The salty tang in the air is the fragrance of a sea change in IT – a tidal shift that will change the role of IT and IT participants over the next five years. I believe that 2016 will go down as the year in which the future of IT appears out of a murky, dank, blinding fog into the clear sunshine of the shape of things to come. And it’s safe to say that no traditional IT practitioners – vendor and enterprise IT organization alike – will emerge unscathed from this transition.
Here is what we’ll see in 2016:
1. Death of the enterprise public Cloud
For years incumbent vendors pooh-poohed the rise of AWS, dismissing it as the sandbox of immature users – SMBs and startups. When AWS became too large to dismiss so blithely, incumbents vendors (both on-premise giants like HP and hosting providers like Terramark) proclaimed that what “real” users needed was an “enterprise cloud” provided by an organization that “understands enterprise needs.”
This led to several years of conference booths splashed with taglines like “XXX delivers the enterprise cloud” and “YYY enterprise cloud: delivering the best cloud infrastructure.” The clear implication of these taglines was that AWS does not provide a really robust cloud sufficient to enterprise needs, but that these companies understand what enterprises require and have built infrastructure to deliver it. Part of the value proposition was commonly use of “enterprise” gear from Cisco and EMC, in contrast to the use of commodity kit by AWS and its cousins like Google and Microsoft; most of the “enterprise” CSPs also used a software infrastructure based on VMware.
There’s only one problem with this: Enterprise IT organizations showed little sign of preferring these “enterprise” offerings, and the proof of this is this year’s actions:
- HP threw in the towel on its public cloud offering.
- Verizon appeared to tiptoe toward announcing it would sell off its enterprise assets (including Terremark, its cloud offering), then tiptoed back from the precipice by stating it remained committed to its offering and was continuing to invest hundreds of millions of dollars per year. And then word came that it was moving forward with the sale.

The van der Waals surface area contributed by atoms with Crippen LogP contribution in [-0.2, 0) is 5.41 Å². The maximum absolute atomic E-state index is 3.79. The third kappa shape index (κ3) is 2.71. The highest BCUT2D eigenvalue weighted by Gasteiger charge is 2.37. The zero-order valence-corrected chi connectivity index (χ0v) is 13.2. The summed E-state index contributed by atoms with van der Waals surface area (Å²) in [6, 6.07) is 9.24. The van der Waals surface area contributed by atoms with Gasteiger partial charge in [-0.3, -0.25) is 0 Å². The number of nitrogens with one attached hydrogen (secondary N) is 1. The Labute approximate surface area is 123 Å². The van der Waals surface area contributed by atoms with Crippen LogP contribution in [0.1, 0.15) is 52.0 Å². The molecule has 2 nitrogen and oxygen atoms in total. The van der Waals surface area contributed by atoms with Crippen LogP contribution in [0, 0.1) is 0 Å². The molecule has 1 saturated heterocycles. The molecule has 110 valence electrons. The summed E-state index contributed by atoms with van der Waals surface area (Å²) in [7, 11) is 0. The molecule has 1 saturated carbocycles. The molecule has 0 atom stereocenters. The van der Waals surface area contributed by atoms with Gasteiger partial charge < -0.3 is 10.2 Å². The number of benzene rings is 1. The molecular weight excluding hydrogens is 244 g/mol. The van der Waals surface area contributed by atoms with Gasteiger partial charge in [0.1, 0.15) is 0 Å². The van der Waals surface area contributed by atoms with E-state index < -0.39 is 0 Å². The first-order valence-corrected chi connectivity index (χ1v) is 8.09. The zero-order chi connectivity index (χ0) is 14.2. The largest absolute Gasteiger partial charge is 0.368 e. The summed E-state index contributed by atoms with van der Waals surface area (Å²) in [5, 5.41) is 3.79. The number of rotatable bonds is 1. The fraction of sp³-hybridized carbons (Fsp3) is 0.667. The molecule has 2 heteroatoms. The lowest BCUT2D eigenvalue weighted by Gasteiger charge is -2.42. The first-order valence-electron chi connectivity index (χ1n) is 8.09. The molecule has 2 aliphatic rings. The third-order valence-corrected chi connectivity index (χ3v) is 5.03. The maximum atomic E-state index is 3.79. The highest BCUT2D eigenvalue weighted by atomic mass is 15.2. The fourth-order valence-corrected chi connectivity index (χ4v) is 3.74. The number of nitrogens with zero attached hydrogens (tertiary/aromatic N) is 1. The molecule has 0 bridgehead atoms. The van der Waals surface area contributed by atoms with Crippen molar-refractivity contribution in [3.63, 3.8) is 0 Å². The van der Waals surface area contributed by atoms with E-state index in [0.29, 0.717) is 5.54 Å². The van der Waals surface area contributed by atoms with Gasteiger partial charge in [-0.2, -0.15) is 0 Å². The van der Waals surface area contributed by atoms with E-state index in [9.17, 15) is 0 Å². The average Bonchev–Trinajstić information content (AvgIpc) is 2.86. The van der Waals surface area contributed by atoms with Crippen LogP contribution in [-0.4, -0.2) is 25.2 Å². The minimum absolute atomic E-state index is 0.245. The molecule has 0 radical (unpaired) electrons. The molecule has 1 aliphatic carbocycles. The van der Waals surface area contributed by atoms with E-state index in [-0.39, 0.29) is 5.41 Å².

- CenturyLink announced it was interested in selling off its data center assets. This is not a sure sign that the company was looking to get out of cloud computing, and it insisted that it remains committed to cloud computing … then two of its top cloud execs left the company.
- The ongoing Dell/EMC/VMware/Virtustream soap opera indicates, if nothing else, that VMware still has no defined go-forward strategy for public cloud computing.
No matter how these play out, it’s obvious that the bright future envisioned by these companies when they started their “enterprise-grade” cloud path has not developed as forecast. Bluntly stated, it’s clear that enterprises were just fine with “commodity cloud,” thank you very much. It’s become obvious that there are three major cloud providers – AWS, Microsoft and Google – all of which follow the commodity cloud approach – whitebox, self-designed hardware and a self-developed software control plane. This is the winning formula. Any other provider that attempts to deviate from this approach may achieve some success, but it will be by addressing a narrow market niche; it may look successful, but it will pale in comparison to the numbers the main cloud providers will put up on the board.
[Related: 5 enterprise software predictions for 2016]